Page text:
Date of Award

Fall 12-16-2022

Level of Access Assigned by Author

Open-Access Thesis

Degree Name

Doctor of Philosophy (PhD)




Janet Fairman

Second Committee Member

Michael Wittmann

Third Committee Member

Asli Sezen-Barrie

Additional Committee Members

John Thompson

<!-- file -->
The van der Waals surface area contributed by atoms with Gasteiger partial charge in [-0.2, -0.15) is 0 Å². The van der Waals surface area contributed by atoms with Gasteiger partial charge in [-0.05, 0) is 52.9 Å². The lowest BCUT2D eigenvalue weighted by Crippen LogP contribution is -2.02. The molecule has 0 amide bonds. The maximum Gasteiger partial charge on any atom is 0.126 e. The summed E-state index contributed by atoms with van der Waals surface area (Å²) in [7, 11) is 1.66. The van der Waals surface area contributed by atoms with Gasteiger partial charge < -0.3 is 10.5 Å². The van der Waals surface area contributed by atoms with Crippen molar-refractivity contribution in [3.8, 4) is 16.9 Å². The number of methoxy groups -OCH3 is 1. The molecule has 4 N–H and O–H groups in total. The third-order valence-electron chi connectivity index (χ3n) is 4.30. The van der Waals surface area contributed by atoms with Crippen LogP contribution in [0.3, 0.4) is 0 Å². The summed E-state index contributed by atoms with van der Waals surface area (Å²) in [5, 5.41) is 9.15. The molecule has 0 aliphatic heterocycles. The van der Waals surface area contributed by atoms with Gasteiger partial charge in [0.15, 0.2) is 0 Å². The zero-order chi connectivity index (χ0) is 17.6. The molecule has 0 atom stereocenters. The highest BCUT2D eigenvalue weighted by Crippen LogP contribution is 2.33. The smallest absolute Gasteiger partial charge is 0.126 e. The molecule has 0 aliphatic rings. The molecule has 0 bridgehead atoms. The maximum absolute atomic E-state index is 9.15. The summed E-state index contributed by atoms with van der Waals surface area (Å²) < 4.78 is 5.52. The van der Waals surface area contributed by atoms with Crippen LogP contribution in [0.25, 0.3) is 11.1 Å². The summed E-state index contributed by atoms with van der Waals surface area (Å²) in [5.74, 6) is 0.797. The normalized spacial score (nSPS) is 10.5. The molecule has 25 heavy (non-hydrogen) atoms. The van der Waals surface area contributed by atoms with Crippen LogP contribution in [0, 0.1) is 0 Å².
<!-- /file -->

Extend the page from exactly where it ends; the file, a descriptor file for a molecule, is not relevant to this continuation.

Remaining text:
Teachers consider many different kinds of factors in determining student grades. They use a mix of achievement and non-achievement factors in grading decisions, to the criticism of educational measurement experts (Brookhart, 1991; Brookhart, 1993; Frary et al., 1993; Popham, 2009). The factors that influence this decision making are particularly salient when teachers consider borderline grades and make decisions about raising, holding, or lowering marks. The purpose of this phenomenological study was to explore the experiences and self-reported practices of high school physical science teachers’ decision making about borderline grades. Through a series of two semi-structured interviews, twelve participants described the contexts in which they graded and what factors they considered when making final grading decisions. Despite teaching at schools which used different guidelines and policies for grading, the teachers in this study exhibited common patterns of decision making. End-of-term marking periods and the required posting of grades often made teachers consider factors other than academic achievement in their final decisions about student grades. The teachers in this study considered factors like students’ effort or personal extenuating circumstances, but also sought to avoid perceived negative consequences for students when determining grades. In contrast to prior research, well-documented non-achievement factors: student ability and behavior, were absent in teachers’ decision-making process about borderline grades. Moreover, the teachers in this study expressed concerns about inaccuracy, bias, and subjectivity in their grading and viewed grades as having a margin of error, which appears to be less explored in research on teachers’ grading practices. Teachers utilized certain factors and reasoning consistently at high and low grade borders when deciding whether to increase the final end of term borderline grade. These practices suggest the teachers in this study framed (Tannen, 1978, 1979, 1993; Hammer et al., 2006) borderline grading differently for each border, applied different schemas to different borders, and viewed grading as more than solely the assessment of academic achievement. Previous research has characterized teachers’ overall grading practices are “hodgepodge” and idiosyncratic (Brookhart, 1991; Cizek et al, 1995; Cross & Frary, 1999). The results of this study contradict this characterization and found that teachers were consistent in their decision-making about students’ end-of -term borderline grades along particular borders, regardless of differences in school or district grading guidelines.